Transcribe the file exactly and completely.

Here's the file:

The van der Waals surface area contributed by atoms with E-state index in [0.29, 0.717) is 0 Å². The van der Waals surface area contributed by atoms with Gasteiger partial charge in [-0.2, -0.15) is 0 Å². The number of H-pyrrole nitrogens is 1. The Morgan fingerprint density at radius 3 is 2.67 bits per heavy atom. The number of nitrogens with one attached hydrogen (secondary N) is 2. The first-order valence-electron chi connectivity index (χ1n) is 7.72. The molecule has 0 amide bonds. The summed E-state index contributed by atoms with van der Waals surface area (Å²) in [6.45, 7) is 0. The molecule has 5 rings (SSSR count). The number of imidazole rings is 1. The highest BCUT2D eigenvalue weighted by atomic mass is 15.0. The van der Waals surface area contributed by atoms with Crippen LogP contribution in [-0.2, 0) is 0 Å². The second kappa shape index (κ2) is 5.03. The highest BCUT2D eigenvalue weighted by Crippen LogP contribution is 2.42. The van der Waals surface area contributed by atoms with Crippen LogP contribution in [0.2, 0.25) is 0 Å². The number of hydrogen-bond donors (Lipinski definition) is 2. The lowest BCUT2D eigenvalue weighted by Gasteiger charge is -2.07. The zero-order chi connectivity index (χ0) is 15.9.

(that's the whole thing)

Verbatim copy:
The van der Waals surface area contributed by atoms with E-state index in [0.29, 0.717) is 0 Å². The van der Waals surface area contributed by atoms with Gasteiger partial charge in [-0.2, -0.15) is 0 Å². The number of H-pyrrole nitrogens is 1. The Morgan fingerprint density at radius 3 is 2.67 bits per heavy atom. The number of nitrogens with one attached hydrogen (secondary N) is 2. The first-order valence-electron chi connectivity index (χ1n) is 7.72. The molecule has 0 amide bonds. The summed E-state index contributed by atoms with van der Waals surface area (Å²) in [6.45, 7) is 0. The molecule has 5 rings (SSSR count). The number of imidazole rings is 1. The highest BCUT2D eigenvalue weighted by atomic mass is 15.0. The van der Waals surface area contributed by atoms with Crippen LogP contribution in [-0.2, 0) is 0 Å². The second kappa shape index (κ2) is 5.03. The highest BCUT2D eigenvalue weighted by Crippen LogP contribution is 2.42. The van der Waals surface area contributed by atoms with Crippen LogP contribution in [0.2, 0.25) is 0 Å². The number of hydrogen-bond donors (Lipinski definition) is 2. The lowest BCUT2D eigenvalue weighted by Gasteiger charge is -2.07. The zero-order chi connectivity index (χ0) is 15.9.